Overwatch Competitive and Philosophy

For anyone who has participated in Overwatch’s competitive mode, you know one thing: it can be very, very frustrating. Absurd, even, in the nature of its cut-throat struggle to rise up its ranks. There are plenty of debates regarding how much of your success even rests in your hands. Ideas have been floated about ELO Hell and the need for a reporting system. Arguments have flared between players over expectation and reality. Videos have flooded YouTube with tips, tricks, and guidance for the desperate. Meanwhile, many of us still stew in our ranks, pining for the coveted emblem’s of Diamond and above.

I bought Overwatch for PS4 perhaps a month or two after its official release. I’ve participated in every competitive season from the first to the current (which at this time, is the sixth). But my rank, despite my growing hero pool and attempts at good teamwork, just wouldn’t improve. I’ve floated between 1900–2600 SR for about four seasons now. Like many others, I blamed trolls, leavers, and crappy team comps. But unlike some, I could admit that my skill was not Diamond rank. I insisted, instead, that I was Platinum at least. Furthermore, I can say that not every game I participated in, I did my best. In fact, there were quite a few games where I did horrible.

Plato and Aristotle would have said that I lacked the Essential Property of a Plat player, and therefor, my Essence may not be that of a Plat player. Essence, as explained by Crash Course Philosophy on YouTube, is a certain set of core properties that are necessary, or essential for a thing to be what it is. Essential Property is whatever gives something its defining function.

What Essential Property am I referring to for Plat players, then? Mechanical skill. Does this mean that my lacking skill could be that I may not be a Plat player at all, but a Gold player? Yes. The idea goes that with time, hard work, and dedication, I could overcome this… but do I have that will to accomplish this? And even if I did, could I maintain such a ranking over time? If my Essence was to always be a Gold player, then no. I’d eventually fall in ranking, because I just didn’t have what it takes to elevate myself, and stay elevated.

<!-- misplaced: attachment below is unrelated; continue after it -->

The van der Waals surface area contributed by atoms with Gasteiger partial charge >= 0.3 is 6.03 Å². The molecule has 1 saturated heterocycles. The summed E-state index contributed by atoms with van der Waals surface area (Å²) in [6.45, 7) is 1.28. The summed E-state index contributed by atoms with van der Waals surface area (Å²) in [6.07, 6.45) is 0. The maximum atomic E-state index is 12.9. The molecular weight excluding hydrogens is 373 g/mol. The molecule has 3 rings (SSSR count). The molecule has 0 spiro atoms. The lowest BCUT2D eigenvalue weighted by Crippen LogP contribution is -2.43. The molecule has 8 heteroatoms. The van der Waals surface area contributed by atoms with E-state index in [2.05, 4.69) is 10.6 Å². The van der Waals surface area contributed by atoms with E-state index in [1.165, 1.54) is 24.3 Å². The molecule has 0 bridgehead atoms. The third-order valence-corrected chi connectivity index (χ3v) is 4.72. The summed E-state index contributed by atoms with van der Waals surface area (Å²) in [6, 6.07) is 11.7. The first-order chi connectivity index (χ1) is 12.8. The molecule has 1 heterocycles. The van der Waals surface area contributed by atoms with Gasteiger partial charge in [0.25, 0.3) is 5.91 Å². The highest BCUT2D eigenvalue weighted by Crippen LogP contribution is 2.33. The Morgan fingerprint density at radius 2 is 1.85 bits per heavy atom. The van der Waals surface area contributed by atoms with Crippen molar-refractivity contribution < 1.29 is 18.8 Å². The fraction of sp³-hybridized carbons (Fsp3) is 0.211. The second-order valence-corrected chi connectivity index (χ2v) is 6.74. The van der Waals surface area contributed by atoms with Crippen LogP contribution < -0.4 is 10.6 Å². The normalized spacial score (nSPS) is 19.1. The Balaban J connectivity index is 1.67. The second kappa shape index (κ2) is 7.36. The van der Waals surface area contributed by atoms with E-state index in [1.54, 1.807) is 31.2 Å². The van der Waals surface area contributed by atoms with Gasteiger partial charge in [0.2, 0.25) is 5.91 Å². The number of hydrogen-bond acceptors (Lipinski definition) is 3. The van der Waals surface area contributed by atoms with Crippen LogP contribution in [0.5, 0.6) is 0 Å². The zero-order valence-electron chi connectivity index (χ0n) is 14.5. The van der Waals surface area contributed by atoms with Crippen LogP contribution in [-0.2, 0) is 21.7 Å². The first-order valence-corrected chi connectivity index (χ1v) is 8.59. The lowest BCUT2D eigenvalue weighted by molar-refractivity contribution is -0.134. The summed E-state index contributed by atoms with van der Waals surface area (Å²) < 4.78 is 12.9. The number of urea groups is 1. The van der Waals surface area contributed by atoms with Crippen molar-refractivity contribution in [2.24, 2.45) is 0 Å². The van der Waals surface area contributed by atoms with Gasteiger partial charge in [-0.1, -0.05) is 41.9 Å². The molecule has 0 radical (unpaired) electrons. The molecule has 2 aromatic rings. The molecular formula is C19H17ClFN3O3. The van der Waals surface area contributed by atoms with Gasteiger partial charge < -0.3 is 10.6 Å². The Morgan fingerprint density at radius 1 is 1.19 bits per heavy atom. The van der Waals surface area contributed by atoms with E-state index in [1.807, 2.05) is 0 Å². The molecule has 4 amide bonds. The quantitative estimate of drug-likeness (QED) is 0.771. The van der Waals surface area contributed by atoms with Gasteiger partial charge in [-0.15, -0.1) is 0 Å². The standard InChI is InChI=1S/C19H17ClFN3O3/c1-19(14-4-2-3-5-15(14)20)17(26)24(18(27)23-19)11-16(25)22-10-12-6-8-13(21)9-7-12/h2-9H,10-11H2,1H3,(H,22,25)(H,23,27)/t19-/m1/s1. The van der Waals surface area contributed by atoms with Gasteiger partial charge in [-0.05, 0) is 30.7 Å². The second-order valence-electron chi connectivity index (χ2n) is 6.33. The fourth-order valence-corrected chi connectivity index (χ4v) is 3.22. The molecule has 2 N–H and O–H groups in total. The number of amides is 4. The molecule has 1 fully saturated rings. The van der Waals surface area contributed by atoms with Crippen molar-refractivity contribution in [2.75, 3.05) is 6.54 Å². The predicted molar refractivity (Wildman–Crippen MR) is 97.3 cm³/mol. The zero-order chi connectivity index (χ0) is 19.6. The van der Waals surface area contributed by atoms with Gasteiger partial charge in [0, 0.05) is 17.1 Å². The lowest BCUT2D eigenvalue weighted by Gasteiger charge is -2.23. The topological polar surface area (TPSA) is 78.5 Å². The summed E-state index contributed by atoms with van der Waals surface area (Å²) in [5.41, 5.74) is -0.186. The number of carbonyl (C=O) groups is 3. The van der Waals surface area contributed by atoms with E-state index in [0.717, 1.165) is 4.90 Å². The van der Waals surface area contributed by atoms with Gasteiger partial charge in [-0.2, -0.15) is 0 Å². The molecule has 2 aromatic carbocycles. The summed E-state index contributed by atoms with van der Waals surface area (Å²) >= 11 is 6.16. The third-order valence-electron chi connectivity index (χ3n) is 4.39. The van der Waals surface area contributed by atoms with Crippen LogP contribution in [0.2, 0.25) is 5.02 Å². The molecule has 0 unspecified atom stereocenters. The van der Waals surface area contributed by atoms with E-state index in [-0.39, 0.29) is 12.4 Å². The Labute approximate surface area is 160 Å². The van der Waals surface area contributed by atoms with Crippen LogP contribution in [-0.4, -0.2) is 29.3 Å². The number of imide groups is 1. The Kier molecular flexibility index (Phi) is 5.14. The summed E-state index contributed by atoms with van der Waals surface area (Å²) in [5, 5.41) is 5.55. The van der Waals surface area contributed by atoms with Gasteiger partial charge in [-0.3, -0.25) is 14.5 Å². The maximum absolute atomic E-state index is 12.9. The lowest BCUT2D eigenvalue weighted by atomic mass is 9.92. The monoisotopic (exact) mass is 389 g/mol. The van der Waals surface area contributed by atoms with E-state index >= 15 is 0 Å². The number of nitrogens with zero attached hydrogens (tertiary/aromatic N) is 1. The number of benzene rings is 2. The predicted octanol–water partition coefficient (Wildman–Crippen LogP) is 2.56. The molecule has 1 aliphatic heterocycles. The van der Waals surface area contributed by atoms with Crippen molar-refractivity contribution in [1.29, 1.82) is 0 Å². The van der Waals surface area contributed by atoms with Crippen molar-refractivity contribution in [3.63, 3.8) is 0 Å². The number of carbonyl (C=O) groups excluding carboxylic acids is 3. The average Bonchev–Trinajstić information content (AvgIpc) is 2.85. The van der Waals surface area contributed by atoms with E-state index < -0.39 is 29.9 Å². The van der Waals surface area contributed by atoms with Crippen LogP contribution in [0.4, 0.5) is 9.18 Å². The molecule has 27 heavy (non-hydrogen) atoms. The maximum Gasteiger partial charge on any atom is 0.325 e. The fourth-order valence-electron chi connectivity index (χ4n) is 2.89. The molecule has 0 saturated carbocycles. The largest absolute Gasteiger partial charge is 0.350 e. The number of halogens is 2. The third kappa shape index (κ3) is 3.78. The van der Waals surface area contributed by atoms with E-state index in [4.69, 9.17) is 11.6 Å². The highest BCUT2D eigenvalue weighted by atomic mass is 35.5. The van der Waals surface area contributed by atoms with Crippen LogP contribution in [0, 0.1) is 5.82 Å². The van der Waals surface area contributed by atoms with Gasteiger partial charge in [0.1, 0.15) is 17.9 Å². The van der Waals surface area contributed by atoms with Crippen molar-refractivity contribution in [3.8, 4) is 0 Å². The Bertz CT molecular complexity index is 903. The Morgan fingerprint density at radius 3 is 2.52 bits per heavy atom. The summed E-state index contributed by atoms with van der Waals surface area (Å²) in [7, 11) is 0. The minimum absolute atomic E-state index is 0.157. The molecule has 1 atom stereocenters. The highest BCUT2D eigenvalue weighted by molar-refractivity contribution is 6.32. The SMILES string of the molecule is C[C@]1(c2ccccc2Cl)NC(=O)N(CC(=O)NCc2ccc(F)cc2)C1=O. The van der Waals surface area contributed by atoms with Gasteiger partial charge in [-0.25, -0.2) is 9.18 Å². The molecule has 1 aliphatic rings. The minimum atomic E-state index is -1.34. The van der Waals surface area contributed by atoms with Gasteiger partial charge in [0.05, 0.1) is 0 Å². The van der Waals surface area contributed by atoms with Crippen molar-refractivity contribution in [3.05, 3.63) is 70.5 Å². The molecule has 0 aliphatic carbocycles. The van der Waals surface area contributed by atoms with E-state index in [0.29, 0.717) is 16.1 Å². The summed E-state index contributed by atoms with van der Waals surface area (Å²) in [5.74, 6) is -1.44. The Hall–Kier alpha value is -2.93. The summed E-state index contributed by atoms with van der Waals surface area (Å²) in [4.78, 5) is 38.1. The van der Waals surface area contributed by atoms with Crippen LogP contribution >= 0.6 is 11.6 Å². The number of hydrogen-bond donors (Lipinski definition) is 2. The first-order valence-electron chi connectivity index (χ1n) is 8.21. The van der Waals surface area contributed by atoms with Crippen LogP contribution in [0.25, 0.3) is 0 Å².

But video games are seldom the thing that defines our destiny as human beings. (This is me admitting that I’m bastardizing Essentialism with e-sports) In fact, video games are specifically designed to be triumphed or beaten in some way. Developers want you to succeed. The parameters for success simply mutate from game to game. In Overwatch Competitive, the obvious goal is to have more wins than losses with a healthy gap between the two. For a lot of us, this is a true struggle.

Do I want to practice my aim and study advanced tactics and positioning so that I can improve as a player? Yes. But given that I’m a full-time mom with a little one who needs my constant attention, this is a difficult thing to do. Certainly not impossible, but difficult. I only have so much free time to really focus on improving my skills. But… do I want to do that? Instead of cutting into my free time with hardcore training, I could be having fun with Overwatch.

Which unfortunately leads me to the conundrum that I only seem to really enjoy Overwatch when I’m playing competitive. In competitive, the wins are immensely satisfying. Seeing my rank go up gives me a boost in confidence and an almost tangible sense of self-worth. But it’s devastating when I put in 2–4 hours of competitive matches only to be 150 SR lower than when I started.

I was having a conversation the other day with some guys I was grouped with about how reminiscent Overwatch was to Team Fortress 2. This, of course, led to us fondly remembering the days when we played TF2, not out of some desperate need to validate our skills with a ranking system, but just to have fun. It got me to thinking that, if I wasn’t having fun with Overwatch… then why was I playing it? Isn’t fun meant to be the Essential Property of this game? Or was I confusing its Essence? Maybe it’s not really entertainment, but just some sad reflection of today’s society? An artificial measurement system of where we stand as human beings?

So let’s switch gears here and talk about another school of thought…

Essentialism laid some of the foundation for what later became Existentialism. What do Existentialists believe that is related, but inherently different from Essentialists?